“We’ll get hit again…and it’s going to be a bigger monster.”
The character who utters these words in San Andreas is referring to an impending earthquake that could literally rip California apart. But he could just as easily be talking about the summer movie season, when audiences who have just been rocked by a catastrophic quake have to deal with something called “Indominus Rex” a mere two weeks later. San Andreas almost certainly won’t end up as the biggest bully on the Hollywood block, but it’s a big, dumb, fun disaster flick the whole family can enjoy.
Chief Ray Gaines (Dwayne Johnson) is an L.A. Fire Department helicopter pilot with a sterling professional reputation for saving people’s lives. Of course, the one person he couldn’t rescue was his daughter Mallory, who died during a rafting trip years earlier. Ray never emotionally recovered from the accident, which left him disconnected from soon-to-be-ex-wife Emma (Carla Gugino) and surviving daughter Blake (Alexandra Daddario). As Blake prepares to head off to college — and Emma prepares to cohabitate with her posh new architect boyfriend Daniel (Ioan Gruffudd) — the state of California is rocked by a massive earthquake.
Earlier on, I referred to San Andreas as something the whole family can enjoy. Sure, there’s plenty of death and disaster-related mayhem, but director Brad Peyton and writer Carlton Cuse have structured their film in a way that unintentionally(?) makes the case that this apocalyptic earthquake might be the best thing that could’ve happened for Ray’s family life. After the quake hits, Ray races to save Emma in Los Angeles and Blake in San Francisco. Blake had been accompanied to San Francisco by Daniel, but ends up surviving the disaster with the help of jittery, charming Brit Ben (Hugo Johnstone-Burt) and his younger brother Ollie (Art Parkinson, who basically steals the movie).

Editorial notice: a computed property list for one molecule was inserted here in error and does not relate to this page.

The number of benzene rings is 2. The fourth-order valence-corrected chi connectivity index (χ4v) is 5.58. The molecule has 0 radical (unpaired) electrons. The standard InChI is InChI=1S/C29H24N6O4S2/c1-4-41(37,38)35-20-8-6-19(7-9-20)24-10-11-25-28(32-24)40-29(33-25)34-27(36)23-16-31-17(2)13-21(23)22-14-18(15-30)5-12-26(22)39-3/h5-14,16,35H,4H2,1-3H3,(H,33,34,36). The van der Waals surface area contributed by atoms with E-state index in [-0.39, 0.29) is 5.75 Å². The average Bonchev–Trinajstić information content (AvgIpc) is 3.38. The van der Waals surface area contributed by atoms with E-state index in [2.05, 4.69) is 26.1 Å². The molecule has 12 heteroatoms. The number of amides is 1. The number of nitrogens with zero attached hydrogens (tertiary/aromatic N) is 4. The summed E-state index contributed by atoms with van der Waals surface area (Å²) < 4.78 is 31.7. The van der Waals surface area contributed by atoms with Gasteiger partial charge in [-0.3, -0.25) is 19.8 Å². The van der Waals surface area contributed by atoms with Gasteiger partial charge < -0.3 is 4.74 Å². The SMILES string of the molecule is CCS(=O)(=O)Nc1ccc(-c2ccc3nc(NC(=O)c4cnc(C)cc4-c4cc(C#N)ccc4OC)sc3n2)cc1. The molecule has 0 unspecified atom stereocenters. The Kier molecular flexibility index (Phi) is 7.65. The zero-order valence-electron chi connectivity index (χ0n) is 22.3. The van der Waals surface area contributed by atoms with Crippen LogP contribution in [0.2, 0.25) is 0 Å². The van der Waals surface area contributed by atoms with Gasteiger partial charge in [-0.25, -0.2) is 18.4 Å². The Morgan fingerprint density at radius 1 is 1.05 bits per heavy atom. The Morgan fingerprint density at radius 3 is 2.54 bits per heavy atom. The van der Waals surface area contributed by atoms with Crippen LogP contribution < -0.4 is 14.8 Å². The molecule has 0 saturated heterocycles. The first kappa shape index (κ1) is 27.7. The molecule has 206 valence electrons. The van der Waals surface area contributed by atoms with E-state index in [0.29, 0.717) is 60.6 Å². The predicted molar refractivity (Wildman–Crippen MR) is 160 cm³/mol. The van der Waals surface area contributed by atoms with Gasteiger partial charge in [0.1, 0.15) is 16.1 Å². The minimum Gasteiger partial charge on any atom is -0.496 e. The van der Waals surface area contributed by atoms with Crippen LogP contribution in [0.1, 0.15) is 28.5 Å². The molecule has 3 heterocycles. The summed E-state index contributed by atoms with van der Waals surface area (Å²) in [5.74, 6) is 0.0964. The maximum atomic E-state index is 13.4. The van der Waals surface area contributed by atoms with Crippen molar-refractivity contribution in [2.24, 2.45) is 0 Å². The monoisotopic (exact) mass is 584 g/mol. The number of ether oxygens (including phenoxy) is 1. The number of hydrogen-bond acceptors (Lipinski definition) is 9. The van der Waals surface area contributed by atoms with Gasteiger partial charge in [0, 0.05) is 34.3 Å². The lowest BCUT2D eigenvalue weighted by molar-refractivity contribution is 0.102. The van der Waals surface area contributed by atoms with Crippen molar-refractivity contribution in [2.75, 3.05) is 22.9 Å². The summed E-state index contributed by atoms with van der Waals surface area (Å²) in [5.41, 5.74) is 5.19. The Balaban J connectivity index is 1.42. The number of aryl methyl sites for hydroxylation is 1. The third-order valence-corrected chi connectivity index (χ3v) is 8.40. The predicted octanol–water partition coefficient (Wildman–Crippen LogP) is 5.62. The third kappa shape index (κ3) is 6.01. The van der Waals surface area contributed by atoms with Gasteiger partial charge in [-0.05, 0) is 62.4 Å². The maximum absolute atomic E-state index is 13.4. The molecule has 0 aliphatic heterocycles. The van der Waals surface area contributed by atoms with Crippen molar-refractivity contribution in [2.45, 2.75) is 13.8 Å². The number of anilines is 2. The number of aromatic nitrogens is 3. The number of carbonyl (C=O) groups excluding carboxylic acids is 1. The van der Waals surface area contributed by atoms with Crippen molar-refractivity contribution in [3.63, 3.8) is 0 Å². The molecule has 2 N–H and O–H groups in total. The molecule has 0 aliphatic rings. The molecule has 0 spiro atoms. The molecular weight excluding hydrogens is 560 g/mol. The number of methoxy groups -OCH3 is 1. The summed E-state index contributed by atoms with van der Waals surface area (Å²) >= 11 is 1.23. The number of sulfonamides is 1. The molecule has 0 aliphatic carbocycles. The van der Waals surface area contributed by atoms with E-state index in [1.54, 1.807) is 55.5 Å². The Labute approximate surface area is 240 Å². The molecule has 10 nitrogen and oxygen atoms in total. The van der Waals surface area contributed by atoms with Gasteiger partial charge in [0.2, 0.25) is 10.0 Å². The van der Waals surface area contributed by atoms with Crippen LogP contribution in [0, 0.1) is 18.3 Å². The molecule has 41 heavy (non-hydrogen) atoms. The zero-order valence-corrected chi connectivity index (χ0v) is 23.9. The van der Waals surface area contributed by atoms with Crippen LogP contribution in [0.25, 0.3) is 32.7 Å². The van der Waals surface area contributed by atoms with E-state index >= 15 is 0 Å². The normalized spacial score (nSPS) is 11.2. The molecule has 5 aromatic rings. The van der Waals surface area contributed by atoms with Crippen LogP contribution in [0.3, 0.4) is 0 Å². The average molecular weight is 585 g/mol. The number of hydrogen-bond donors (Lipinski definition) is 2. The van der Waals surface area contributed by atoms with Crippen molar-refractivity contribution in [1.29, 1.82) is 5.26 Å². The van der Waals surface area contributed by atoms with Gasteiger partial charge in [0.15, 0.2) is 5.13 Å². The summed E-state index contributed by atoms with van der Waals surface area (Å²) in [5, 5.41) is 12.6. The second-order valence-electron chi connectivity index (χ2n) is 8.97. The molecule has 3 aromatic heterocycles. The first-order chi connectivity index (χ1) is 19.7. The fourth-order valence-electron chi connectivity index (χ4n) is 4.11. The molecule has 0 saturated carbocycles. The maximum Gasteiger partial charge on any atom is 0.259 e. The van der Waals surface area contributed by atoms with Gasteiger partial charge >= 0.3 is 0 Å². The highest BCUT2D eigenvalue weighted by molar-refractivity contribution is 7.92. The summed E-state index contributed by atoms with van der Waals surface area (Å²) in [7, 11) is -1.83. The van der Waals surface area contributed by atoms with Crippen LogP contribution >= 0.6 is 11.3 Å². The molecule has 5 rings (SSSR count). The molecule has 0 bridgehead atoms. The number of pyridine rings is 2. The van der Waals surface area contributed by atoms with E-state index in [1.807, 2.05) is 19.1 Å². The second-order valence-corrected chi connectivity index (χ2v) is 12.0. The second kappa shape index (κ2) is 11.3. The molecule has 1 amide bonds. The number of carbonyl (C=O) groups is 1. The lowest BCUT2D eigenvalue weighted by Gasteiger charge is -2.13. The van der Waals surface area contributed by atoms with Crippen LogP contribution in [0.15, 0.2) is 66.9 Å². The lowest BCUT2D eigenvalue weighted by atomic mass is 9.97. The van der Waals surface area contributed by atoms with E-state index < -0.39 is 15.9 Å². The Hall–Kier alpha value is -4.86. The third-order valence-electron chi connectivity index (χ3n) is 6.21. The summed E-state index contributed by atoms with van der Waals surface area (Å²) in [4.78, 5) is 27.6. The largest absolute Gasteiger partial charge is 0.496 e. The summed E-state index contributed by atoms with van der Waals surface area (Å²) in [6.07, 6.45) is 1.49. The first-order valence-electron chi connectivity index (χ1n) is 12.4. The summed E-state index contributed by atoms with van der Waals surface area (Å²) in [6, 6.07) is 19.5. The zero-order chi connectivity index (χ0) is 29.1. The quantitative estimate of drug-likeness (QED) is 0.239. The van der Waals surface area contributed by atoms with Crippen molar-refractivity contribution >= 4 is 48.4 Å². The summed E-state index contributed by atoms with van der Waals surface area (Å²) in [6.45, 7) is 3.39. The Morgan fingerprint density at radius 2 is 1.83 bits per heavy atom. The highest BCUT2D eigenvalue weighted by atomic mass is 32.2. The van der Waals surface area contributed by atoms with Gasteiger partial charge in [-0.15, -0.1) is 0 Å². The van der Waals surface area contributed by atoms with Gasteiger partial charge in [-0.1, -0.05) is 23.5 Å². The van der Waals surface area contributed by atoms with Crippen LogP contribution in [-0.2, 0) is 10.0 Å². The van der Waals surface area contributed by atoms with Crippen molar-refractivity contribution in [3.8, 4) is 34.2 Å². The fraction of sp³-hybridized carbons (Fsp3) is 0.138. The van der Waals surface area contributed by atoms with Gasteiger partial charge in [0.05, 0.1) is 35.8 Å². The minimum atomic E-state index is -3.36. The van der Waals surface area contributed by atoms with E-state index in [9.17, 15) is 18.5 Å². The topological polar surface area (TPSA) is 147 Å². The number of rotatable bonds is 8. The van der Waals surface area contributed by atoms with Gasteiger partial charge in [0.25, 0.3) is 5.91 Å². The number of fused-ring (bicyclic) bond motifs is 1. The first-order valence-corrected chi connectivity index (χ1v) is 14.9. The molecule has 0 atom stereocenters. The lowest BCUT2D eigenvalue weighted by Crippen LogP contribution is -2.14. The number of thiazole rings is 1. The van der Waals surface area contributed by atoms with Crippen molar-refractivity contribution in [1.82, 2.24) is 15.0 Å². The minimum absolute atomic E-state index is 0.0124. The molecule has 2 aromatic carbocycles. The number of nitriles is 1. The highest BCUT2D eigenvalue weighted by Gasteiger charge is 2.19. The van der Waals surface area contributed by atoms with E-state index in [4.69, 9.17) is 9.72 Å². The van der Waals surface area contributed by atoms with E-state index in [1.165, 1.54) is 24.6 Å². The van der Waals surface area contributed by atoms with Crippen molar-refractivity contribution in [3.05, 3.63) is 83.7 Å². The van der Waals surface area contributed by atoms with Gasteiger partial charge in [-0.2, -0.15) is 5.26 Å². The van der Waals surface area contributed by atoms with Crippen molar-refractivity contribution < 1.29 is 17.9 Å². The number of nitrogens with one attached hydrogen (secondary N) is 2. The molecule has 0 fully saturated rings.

San Andreas is something of an anomaly in that it’s a summer blockbuster with a budget north of $100 million that isn’t a sequel or a reboot. (There are people in real-life who believe a devastating earthquake along the San Andreas Fault is imminent, and those concerns are colorfully expressed here by the CalTech seismologist Paul Giamatti plays.) Of course, San Andreas‘ “originality” is a matter of semantics. The movie may not be based on a specific preexisting property, but it owes a lot to some of the disaster movies that came before it.
The obvious doppelganger is 1974’s Earthquake, which is mostly remembered for spawning the creation of seat-rattling Sensurround and inspiring a theme park ride at Universal Studios. (The movie itself — which featured a star-studded cast led by Charlton Heston — is less fondly remembered than both those things.) But the CGI-heavy San Andreas actually made me feel like I was watching a Roland Emmerich film festival. A father heroically racing to save his stranded, blue-eyed progeny in the face of a natural disaster? Check! A world-changing catastrophe potentially rekindling a romance between estranged spouses? Double check!! Destruction of iconic landmarks? But, of course!!! The special effects in San Andreas are frequently spectacular — in case you’re curious, the Hoover Dam, Golden Gate Bridge, and Hollywood Sign all get what’s coming to them — but it’s disappointing that all this technical wizardry filmmakers have at their disposal often leads to such uninspired storytelling. (You’re not gonna believe this, but the first significant death is a minority character.)
At least Peyton — who has effects-heavy/kid-friendly adventures like Journey 2: The Mysterious Island and Cats & Dogs: The Revenge of Kitty Galore on his resume — finds ways to sneak in light, nimble touches. I’m thinking about the opening sequence, which features a couple of clever fake-outs before it imperils a distracted driver. That first car crash is presented as a giddy amusement park deathtrap, and many of the collisions that come afterward follow suit. Overall, Peyton and Cuse seem to be aware of how dumb their movie is. That being said, the film would’ve benefited from nixing a few of its groan-worthy one-liners; the one that Johnson delivers after parachuting into AT&T Park in San Francisco is a doozy.